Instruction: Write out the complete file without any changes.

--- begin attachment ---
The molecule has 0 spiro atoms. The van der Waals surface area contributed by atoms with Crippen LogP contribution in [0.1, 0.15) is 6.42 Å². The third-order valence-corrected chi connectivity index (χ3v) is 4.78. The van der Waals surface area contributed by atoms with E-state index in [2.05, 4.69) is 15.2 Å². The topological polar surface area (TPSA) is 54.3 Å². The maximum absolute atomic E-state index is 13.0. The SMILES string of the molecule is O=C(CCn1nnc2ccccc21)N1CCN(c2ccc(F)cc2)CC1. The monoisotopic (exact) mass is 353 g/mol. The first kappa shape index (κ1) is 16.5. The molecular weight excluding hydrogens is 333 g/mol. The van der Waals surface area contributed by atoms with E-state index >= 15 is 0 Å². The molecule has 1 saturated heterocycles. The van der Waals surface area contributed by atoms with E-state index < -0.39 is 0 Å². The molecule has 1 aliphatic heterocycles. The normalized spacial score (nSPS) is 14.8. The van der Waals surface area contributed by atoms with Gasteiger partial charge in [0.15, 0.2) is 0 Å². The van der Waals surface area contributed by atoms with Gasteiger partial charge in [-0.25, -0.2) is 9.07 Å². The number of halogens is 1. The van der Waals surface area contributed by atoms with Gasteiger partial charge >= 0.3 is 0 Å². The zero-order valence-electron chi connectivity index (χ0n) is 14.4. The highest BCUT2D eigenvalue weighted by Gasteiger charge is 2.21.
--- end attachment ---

The molecule has 0 spiro atoms. The van der Waals surface area contributed by atoms with Crippen LogP contribution in [0.1, 0.15) is 6.42 Å². The third-order valence-corrected chi connectivity index (χ3v) is 4.78. The van der Waals surface area contributed by atoms with E-state index in [2.05, 4.69) is 15.2 Å². The topological polar surface area (TPSA) is 54.3 Å². The maximum absolute atomic E-state index is 13.0. The SMILES string of the molecule is O=C(CCn1nnc2ccccc21)N1CCN(c2ccc(F)cc2)CC1. The monoisotopic (exact) mass is 353 g/mol. The first kappa shape index (κ1) is 16.5. The molecular weight excluding hydrogens is 333 g/mol. The van der Waals surface area contributed by atoms with E-state index >= 15 is 0 Å². The molecule has 1 saturated heterocycles. The van der Waals surface area contributed by atoms with E-state index < -0.39 is 0 Å². The molecule has 1 aliphatic heterocycles. The normalized spacial score (nSPS) is 14.8. The van der Waals surface area contributed by atoms with Gasteiger partial charge in [0.15, 0.2) is 0 Å². The van der Waals surface area contributed by atoms with Gasteiger partial charge in [-0.25, -0.2) is 9.07 Å². The number of halogens is 1. The van der Waals surface area contributed by atoms with Gasteiger partial charge >= 0.3 is 0 Å². The zero-order valence-electron chi connectivity index (χ0n) is 14.4. The highest BCUT2D eigenvalue weighted by Gasteiger charge is 2.21.